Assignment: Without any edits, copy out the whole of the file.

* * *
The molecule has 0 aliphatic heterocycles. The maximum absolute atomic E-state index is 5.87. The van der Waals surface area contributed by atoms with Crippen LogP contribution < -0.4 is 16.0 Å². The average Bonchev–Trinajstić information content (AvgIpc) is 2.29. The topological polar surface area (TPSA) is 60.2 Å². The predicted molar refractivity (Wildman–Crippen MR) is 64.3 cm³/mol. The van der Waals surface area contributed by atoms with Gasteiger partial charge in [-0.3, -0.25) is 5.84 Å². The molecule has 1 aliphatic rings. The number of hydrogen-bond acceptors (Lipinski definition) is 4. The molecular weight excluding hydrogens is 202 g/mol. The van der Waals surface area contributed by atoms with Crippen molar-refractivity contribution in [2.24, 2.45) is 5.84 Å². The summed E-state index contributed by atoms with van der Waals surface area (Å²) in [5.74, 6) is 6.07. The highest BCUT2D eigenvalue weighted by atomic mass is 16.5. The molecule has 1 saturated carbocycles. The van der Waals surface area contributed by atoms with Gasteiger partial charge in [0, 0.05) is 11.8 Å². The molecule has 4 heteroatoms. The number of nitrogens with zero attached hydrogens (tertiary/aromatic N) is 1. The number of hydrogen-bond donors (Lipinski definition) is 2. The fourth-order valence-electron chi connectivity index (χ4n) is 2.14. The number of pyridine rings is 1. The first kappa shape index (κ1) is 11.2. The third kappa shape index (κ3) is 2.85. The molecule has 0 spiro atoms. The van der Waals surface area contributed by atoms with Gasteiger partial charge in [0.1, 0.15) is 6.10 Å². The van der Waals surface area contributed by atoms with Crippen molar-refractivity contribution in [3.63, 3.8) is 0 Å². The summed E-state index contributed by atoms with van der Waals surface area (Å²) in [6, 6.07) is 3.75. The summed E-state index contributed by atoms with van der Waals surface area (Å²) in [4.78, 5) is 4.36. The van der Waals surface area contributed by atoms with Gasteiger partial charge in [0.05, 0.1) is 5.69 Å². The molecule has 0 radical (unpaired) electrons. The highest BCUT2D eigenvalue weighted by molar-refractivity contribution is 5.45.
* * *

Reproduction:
The molecule has 0 aliphatic heterocycles. The maximum absolute atomic E-state index is 5.87. The van der Waals surface area contributed by atoms with Crippen LogP contribution < -0.4 is 16.0 Å². The average Bonchev–Trinajstić information content (AvgIpc) is 2.29. The topological polar surface area (TPSA) is 60.2 Å². The predicted molar refractivity (Wildman–Crippen MR) is 64.3 cm³/mol. The van der Waals surface area contributed by atoms with Gasteiger partial charge in [-0.3, -0.25) is 5.84 Å². The molecule has 1 aliphatic rings. The number of hydrogen-bond acceptors (Lipinski definition) is 4. The molecular weight excluding hydrogens is 202 g/mol. The van der Waals surface area contributed by atoms with Crippen molar-refractivity contribution in [2.24, 2.45) is 5.84 Å². The summed E-state index contributed by atoms with van der Waals surface area (Å²) in [5.74, 6) is 6.07. The highest BCUT2D eigenvalue weighted by atomic mass is 16.5. The molecule has 1 saturated carbocycles. The van der Waals surface area contributed by atoms with Gasteiger partial charge in [0, 0.05) is 11.8 Å². The molecule has 4 heteroatoms. The number of nitrogens with zero attached hydrogens (tertiary/aromatic N) is 1. The number of hydrogen-bond donors (Lipinski definition) is 2. The fourth-order valence-electron chi connectivity index (χ4n) is 2.14. The number of pyridine rings is 1. The first kappa shape index (κ1) is 11.2. The third kappa shape index (κ3) is 2.85. The molecule has 0 spiro atoms. The van der Waals surface area contributed by atoms with Gasteiger partial charge in [0.1, 0.15) is 6.10 Å². The van der Waals surface area contributed by atoms with Crippen molar-refractivity contribution in [3.63, 3.8) is 0 Å². The summed E-state index contributed by atoms with van der Waals surface area (Å²) in [6, 6.07) is 3.75. The summed E-state index contributed by atoms with van der Waals surface area (Å²) in [4.78, 5) is 4.36. The van der Waals surface area contributed by atoms with Gasteiger partial charge in [0.05, 0.1) is 5.69 Å². The molecule has 0 radical (unpaired) electrons. The highest BCUT2D eigenvalue weighted by molar-refractivity contribution is 5.45.